Oleksandr Zinchenko: the timeline of Man City Ace’s meteoric rise to stardom
Oleksandr Zinchenko was in full-time tears on Tuesday night as Manchester City secured their place in the Champions League final with a 4-1 overall win over Paris Saint-Germain.
It was the culmination of a pretty remarkable story for the 24-year-old.
Zinchenko is no ordinary player and his career in the top flight has been paved with adversity.
Although the emotion of the occasion was enough to make one of the Man City players cry on a party where they exorcised demons from their turbulent European history in an emphatic style, but for Zinchenko, there was a much bigger story involved.
At 17, Zinchenko was forced to flee war-torn Ukraine and terminate his contract with Shakhtar Donetsk.
He signed for the Russian UFA roster in February 2015, and although the decision to move to Russia saw him brandish a traitor due to the current political tension, he then made his Ukraine debut at the age of 18. years after impressing in a series of attacks. midfield roles.
Little was known about the youngster at the time and his arrival at Etihad Stadium was just a footnote for a club well used to making over Â£ 50million.
After a one-season loan with PSV Eindhoven in the 2016/17 season, Zinchenko returned to City and began his transition from attacking midfielder to left-back with a handful of appearances in the 17/18 campaign, completing six Premier League starts as a makeshift option.
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At the age of 20, Zinchenko was emerging as more than just a short-term solution to City’s left-back problem.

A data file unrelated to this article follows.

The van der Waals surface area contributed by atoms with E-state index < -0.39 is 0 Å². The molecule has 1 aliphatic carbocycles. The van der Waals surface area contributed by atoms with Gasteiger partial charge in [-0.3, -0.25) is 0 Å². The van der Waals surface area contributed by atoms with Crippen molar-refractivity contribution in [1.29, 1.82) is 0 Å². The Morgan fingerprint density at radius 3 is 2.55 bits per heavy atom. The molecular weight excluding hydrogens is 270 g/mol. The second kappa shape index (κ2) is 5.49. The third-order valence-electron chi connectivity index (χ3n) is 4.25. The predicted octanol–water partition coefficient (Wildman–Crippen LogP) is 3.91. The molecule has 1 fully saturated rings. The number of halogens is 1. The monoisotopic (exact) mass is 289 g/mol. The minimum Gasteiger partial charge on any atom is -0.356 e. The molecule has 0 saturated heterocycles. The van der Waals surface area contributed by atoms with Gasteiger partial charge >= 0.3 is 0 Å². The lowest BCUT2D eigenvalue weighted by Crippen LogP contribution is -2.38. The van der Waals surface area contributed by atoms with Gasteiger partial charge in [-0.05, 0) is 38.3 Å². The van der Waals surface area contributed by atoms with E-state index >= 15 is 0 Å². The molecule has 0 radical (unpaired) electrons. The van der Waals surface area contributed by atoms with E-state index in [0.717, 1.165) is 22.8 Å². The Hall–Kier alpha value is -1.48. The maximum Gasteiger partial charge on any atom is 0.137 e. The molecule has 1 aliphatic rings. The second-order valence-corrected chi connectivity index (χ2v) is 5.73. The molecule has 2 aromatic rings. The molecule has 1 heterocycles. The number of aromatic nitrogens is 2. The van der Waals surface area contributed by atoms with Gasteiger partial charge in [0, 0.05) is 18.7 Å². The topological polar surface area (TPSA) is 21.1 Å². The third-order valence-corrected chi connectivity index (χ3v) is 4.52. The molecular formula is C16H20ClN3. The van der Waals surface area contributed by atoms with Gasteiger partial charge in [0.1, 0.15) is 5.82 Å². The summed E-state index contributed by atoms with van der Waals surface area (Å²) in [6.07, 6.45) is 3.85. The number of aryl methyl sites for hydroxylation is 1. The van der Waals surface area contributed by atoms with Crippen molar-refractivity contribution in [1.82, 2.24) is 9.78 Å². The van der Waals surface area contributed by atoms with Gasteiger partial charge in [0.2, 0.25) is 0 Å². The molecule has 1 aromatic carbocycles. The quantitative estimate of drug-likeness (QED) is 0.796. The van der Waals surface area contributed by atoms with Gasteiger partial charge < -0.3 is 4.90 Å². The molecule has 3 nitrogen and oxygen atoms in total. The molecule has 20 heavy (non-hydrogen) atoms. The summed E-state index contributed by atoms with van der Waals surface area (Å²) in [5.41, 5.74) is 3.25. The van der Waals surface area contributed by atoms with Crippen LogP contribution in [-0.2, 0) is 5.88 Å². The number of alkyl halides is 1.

He was by no means the finished article and signs of physical weakness and position issues left him exposed to high quality opposition.
However, Zinchenko was so impressive that Wolverhampton Wanderers, a club with ambitions to transcend into the Premier League’s top flight, came to call for his signing.
An offer of Â£ 16m was accepted by citizens in 2018, but Zinchenko, only 21 at the time, rejected the offer and vowed to stay and fight for his place.
What a courageous and calculated decision this turned out to be.
Signs of tangible improvement were still evident and Guardiola persevered with this intriguing project, starting him 27 times in all competitions in the 2018/19 season.
At the end of 2019, he was aptly named Ukrainian Footballer of the Year.
A year later, he celebrated winning a domestic treble in what has been an injured 2019/20 season for Zinchenko personally.
Despite having had a rocky start to the 2020/21 season, with injuries and forced quarantine by COVID, forcing him to play just 12 minutes of City’s first 14 league games, the cult hero immensely popular has continued to consolidate its credentials as one of the biggest deals in football history.
Zinchenko had the honor of leading his country for the first time in March in three successive qualifiers against France, Finland and Kazakhstan.
For his club, meanwhile, Zinchenko’s impact on the substitutes bench in the first leg against PSG was widely seen as the important turning point that saw City reverse a zero deficit and reduce two goals to outside at Etihad Stadium.
His reward: a starting place in the return match, which he took very well.
A marauding run in the left channel and a carefully timed square pass to Kevin De Bruyne facilitated Riyad Mahrez’s opener, while a second-half block to deny Neymar was greeted by John Stones and Ruben Dias with the same zeal that you would expect to see from one lens to the other end.
With the Champions League final awaiting City on May 29, Zinchenko has every chance of starting on the left side of City’s defense in what would represent one of football’s most incredible achievements.